Tomorrow, the Legislative Council Finance Committee will vote on whether to give $5.1 billion to build new government headquarters at Tamar. Since the main parties have - with rare determination - expressed support for the project, the vote is set to go the government's way.
Legislators from the main parties, who would not buy a suit without first trying it on, will be giving away billions of taxpayers' money with little idea of what the new buildings will look like - to a government that has given us such glories as the Cultural Centre, the Central Library and the new Star Ferry Pier.
The Democratic Party was careful to make its support conditional on the preservation of old trees at the present Central Government Offices. Since the government has said these trees will be preserved, the party now feels able to give away taxpayers' money with a clear conscience.
'Independent' legislator Albert Cheng King-hon has written that Tamar will pay for itself, since the site of the present government offices 'will sell for up to $10 billion' ('No reason for more delays', June 17). With one stroke of the pen, well-loved, human-scale buildings that are part of a core heritage corridor will be redeveloped into large tower blocks. An imaginative solution for Hong Kong!
The Democratic Alliance for the Betterment and Progress of Hong Kong, initially the party most vociferously opposed to the project, has lain down like a lamb, for reasons not entirely clear.
It is indeed a comfort to the community that, when critical issues such as the design of our last harbourfront reclamation are at stake, involving huge sums of taxpayers' money, our legislators can be relied upon to exercise their powers of oversight, and act as a check and balance on the executive.
As for the government, it is to be congratulated for its new-found political acumen. To use a World Cup analogy: government 1; community 0.
MARKUS SHAW, chairman, WWF Hong Kong
It's not too late
Whether the government needs and should build new headquarters at Tamar is a strategic decision which matters not just to those who live and work in Central or Admiralty but to everyone. It is not just a question of whether the Legislative Council should hand the government a cheque for $5.1 billion with totally inadequate justification. It is about the wholesale revamp of the entire Central district from Government Hill to Tamar to the harbourfront. It is also about good (as opposed to stubborn) governance.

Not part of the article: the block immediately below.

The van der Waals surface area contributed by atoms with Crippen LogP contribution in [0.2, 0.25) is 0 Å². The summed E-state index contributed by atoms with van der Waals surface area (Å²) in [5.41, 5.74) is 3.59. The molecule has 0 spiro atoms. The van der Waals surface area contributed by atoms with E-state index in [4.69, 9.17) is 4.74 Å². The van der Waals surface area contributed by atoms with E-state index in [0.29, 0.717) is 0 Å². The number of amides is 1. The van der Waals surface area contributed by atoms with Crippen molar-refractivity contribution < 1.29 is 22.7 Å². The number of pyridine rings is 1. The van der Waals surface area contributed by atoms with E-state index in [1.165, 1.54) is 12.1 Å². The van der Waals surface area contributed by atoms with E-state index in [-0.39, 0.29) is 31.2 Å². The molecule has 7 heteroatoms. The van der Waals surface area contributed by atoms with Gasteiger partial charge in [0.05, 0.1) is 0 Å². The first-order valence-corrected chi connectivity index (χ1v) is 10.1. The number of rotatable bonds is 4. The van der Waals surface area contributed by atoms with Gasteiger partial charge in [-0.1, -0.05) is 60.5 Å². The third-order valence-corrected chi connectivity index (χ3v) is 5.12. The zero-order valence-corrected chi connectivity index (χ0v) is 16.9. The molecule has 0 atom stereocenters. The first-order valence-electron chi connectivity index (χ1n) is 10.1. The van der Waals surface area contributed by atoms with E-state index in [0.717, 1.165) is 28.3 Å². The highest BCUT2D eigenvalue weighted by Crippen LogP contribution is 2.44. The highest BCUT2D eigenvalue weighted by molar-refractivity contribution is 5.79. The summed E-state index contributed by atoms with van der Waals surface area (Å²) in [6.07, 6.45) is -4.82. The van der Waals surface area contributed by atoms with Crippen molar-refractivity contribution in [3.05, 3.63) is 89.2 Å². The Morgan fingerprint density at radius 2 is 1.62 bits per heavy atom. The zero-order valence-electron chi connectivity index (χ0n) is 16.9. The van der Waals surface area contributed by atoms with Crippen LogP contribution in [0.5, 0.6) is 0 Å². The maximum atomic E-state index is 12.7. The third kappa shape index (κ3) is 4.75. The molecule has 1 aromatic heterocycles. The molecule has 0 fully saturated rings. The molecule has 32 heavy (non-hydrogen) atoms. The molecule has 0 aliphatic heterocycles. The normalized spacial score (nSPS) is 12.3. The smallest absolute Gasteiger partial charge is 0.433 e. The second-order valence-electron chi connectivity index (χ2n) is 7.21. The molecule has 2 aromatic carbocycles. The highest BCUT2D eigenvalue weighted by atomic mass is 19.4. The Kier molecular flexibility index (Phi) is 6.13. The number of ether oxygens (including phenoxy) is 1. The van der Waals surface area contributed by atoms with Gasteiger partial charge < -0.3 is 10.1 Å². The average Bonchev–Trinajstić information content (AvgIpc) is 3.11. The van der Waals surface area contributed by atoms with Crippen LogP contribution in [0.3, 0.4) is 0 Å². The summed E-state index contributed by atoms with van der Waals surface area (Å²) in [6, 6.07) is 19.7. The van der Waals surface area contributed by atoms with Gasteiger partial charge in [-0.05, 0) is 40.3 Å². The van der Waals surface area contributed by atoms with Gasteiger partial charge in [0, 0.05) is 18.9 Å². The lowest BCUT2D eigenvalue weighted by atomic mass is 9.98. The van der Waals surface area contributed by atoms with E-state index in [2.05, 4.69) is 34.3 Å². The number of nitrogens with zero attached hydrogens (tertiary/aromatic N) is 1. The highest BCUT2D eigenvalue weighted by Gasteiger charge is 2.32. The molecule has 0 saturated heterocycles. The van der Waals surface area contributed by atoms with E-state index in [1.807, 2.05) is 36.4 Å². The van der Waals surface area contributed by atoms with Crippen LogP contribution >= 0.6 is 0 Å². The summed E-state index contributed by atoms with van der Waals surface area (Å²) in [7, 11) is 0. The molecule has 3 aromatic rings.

The government should not try to fool the public with promises of 'open space' larger than Hong Kong Park. The planning definition of open space can include areas under flyovers - not the kind of place one would want to linger. We are still talking about concrete. This does not meet the needs of the community, which is for more open recreational space.
Groups such as Civic Exchange have demonstrated to devastating effect that the government does not deliver what it promises.
Even now, it is not too late for the government to offer the community more options and to discuss plans for use of the site with professionals.
Strong government does not mean a government which believes itself to be omniscient and infallible.
GLADYS LI, Central
Give us our harbourfront
Let's be blunt: the harbourfront at Tamar will be lost to us ordinary people forever if - I mean, when - the government complex is completed. It will be surrounded by spiked fences and iron gates manned by guards
Something happens when a person dons an official cap: he reduces old-age benefits to build fishponds and decorate his home, and becomes blind and deaf to the opinions of others.
There's abundant office space available at Cyberport if the government wants fresh air and togetherness. Give us a harbourfront of gardens and trees, clean up the harbour and our air, and spend our taxes wisely. I know my wishes are irrelevant to the government, but I state them for the record. I do not presume to speak for anyone but myself - unlike our chief executive, who authoritatively speaks for 70 per cent of us. It is hard to control my anger and feeling of helplessness in the face of such megalomania.
M. NG, Wan Chai
Icon of megalomania
Donald Tsang Yam-kuen has bargained with political parties and bullied opponents over Tamar. He has told urban planning critics that, as long as they are against him, he will not speak to them. He hasn't. He claimed 70 per cent of the public supported the government's plan to build at Tamar. A poll showed that, given a free choice, only a third would.
An analysis of the government's Tamar model identifies an overenthusiastic use of green, including showing parks where there will be roads, grass where there will be concrete and massive trees on the roofs of footbridges. All in all, it is a camouflage of massive roadworks.
Tomorrow, Legislative Council members will allocate $5.1 billion to build a high-security compound knotting together the legislative and the executive branches of the government on a large part of the last available land on the Central harbourfront, without having discussed the tender specifications.
What we do know is that 3,250 government employees will get a better view of the harbour and a park for their pleasure. Legislator Albert Cheng King-hon revealed the ultimate reason for this in his article 'No reason for more delays' (June 17): the creation of an icon. An icon for what? The misappropriation of power?
PAUL ZIMMERMAN, Mid-Levels